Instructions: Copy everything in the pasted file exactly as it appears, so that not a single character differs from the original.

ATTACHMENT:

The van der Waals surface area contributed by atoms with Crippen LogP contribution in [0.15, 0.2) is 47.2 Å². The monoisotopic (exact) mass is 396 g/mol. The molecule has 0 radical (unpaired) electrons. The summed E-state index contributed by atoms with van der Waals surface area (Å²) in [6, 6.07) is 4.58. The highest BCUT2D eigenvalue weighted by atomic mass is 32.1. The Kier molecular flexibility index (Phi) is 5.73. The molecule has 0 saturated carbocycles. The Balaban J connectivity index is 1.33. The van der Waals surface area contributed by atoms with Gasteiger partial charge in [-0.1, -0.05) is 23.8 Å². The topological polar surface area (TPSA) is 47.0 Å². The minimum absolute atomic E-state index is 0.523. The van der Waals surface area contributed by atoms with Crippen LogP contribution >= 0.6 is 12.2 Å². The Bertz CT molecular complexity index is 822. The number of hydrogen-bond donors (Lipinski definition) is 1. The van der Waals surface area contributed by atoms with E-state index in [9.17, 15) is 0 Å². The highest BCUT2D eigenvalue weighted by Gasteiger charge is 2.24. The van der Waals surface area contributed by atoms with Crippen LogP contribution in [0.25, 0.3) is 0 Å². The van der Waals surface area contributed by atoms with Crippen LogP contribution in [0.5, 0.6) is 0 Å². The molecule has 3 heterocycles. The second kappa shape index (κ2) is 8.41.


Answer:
The van der Waals surface area contributed by atoms with Crippen LogP contribution in [0.15, 0.2) is 47.2 Å². The monoisotopic (exact) mass is 396 g/mol. The molecule has 0 radical (unpaired) electrons. The summed E-state index contributed by atoms with van der Waals surface area (Å²) in [6, 6.07) is 4.58. The highest BCUT2D eigenvalue weighted by atomic mass is 32.1. The Kier molecular flexibility index (Phi) is 5.73. The molecule has 0 saturated carbocycles. The Balaban J connectivity index is 1.33. The van der Waals surface area contributed by atoms with Gasteiger partial charge in [-0.1, -0.05) is 23.8 Å². The topological polar surface area (TPSA) is 47.0 Å². The minimum absolute atomic E-state index is 0.523. The van der Waals surface area contributed by atoms with Crippen LogP contribution >= 0.6 is 12.2 Å². The Bertz CT molecular complexity index is 822. The number of hydrogen-bond donors (Lipinski definition) is 1. The van der Waals surface area contributed by atoms with E-state index in [9.17, 15) is 0 Å². The highest BCUT2D eigenvalue weighted by Gasteiger charge is 2.24. The van der Waals surface area contributed by atoms with Crippen LogP contribution in [0.25, 0.3) is 0 Å². The van der Waals surface area contributed by atoms with Crippen LogP contribution in [0.5, 0.6) is 0 Å². The molecule has 3 heterocycles. The second kappa shape index (κ2) is 8.41.